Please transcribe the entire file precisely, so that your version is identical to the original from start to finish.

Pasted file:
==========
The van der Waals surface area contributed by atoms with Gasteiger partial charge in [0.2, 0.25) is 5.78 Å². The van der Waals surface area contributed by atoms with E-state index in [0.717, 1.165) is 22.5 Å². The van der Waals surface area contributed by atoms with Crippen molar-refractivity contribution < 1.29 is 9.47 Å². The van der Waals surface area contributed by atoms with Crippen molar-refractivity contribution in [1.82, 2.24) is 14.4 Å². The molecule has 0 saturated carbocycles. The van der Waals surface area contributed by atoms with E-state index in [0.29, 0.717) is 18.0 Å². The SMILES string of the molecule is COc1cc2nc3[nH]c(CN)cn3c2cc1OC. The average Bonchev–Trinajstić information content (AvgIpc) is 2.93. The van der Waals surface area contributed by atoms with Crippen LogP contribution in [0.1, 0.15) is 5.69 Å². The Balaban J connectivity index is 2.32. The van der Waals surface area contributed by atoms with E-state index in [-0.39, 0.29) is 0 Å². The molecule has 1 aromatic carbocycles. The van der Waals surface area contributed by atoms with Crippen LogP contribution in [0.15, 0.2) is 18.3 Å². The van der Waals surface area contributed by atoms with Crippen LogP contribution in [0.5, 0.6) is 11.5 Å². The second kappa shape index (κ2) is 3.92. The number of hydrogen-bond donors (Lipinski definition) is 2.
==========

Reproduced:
The van der Waals surface area contributed by atoms with Gasteiger partial charge in [0.2, 0.25) is 5.78 Å². The van der Waals surface area contributed by atoms with E-state index in [0.717, 1.165) is 22.5 Å². The van der Waals surface area contributed by atoms with Crippen molar-refractivity contribution < 1.29 is 9.47 Å². The van der Waals surface area contributed by atoms with Crippen molar-refractivity contribution in [1.82, 2.24) is 14.4 Å². The molecule has 0 saturated carbocycles. The van der Waals surface area contributed by atoms with E-state index in [0.29, 0.717) is 18.0 Å². The SMILES string of the molecule is COc1cc2nc3[nH]c(CN)cn3c2cc1OC. The average Bonchev–Trinajstić information content (AvgIpc) is 2.93. The van der Waals surface area contributed by atoms with Crippen LogP contribution in [0.1, 0.15) is 5.69 Å². The Balaban J connectivity index is 2.32. The van der Waals surface area contributed by atoms with E-state index in [-0.39, 0.29) is 0 Å². The molecule has 1 aromatic carbocycles. The van der Waals surface area contributed by atoms with Crippen LogP contribution in [0.15, 0.2) is 18.3 Å². The van der Waals surface area contributed by atoms with Crippen LogP contribution in [0.5, 0.6) is 11.5 Å². The second kappa shape index (κ2) is 3.92. The number of hydrogen-bond donors (Lipinski definition) is 2.